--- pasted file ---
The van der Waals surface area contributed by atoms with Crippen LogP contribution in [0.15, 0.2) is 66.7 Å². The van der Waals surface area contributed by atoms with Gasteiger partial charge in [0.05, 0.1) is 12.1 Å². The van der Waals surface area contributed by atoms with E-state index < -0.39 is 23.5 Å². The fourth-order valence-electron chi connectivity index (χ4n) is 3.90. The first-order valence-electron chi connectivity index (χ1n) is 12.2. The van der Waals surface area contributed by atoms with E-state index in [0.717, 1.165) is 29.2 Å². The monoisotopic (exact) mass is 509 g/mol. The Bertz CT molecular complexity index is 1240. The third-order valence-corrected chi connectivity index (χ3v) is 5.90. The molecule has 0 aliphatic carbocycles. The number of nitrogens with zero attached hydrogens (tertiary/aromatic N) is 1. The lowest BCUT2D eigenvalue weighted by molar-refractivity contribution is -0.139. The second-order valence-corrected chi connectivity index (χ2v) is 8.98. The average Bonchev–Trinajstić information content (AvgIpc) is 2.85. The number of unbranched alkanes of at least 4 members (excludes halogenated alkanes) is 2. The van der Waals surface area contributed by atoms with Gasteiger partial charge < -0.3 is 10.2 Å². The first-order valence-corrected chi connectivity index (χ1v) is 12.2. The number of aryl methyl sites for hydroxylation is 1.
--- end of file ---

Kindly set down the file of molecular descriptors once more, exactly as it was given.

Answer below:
The van der Waals surface area contributed by atoms with Crippen LogP contribution in [0.15, 0.2) is 66.7 Å². The van der Waals surface area contributed by atoms with Gasteiger partial charge in [0.05, 0.1) is 12.1 Å². The van der Waals surface area contributed by atoms with E-state index < -0.39 is 23.5 Å². The fourth-order valence-electron chi connectivity index (χ4n) is 3.90. The first-order valence-electron chi connectivity index (χ1n) is 12.2. The van der Waals surface area contributed by atoms with E-state index in [0.717, 1.165) is 29.2 Å². The monoisotopic (exact) mass is 509 g/mol. The Bertz CT molecular complexity index is 1240. The third-order valence-corrected chi connectivity index (χ3v) is 5.90. The molecule has 0 aliphatic carbocycles. The number of nitrogens with zero attached hydrogens (tertiary/aromatic N) is 1. The lowest BCUT2D eigenvalue weighted by molar-refractivity contribution is -0.139. The second-order valence-corrected chi connectivity index (χ2v) is 8.98. The average Bonchev–Trinajstić information content (AvgIpc) is 2.85. The number of unbranched alkanes of at least 4 members (excludes halogenated alkanes) is 2. The van der Waals surface area contributed by atoms with Gasteiger partial charge < -0.3 is 10.2 Å². The first-order valence-corrected chi connectivity index (χ1v) is 12.2. The number of aryl methyl sites for hydroxylation is 1.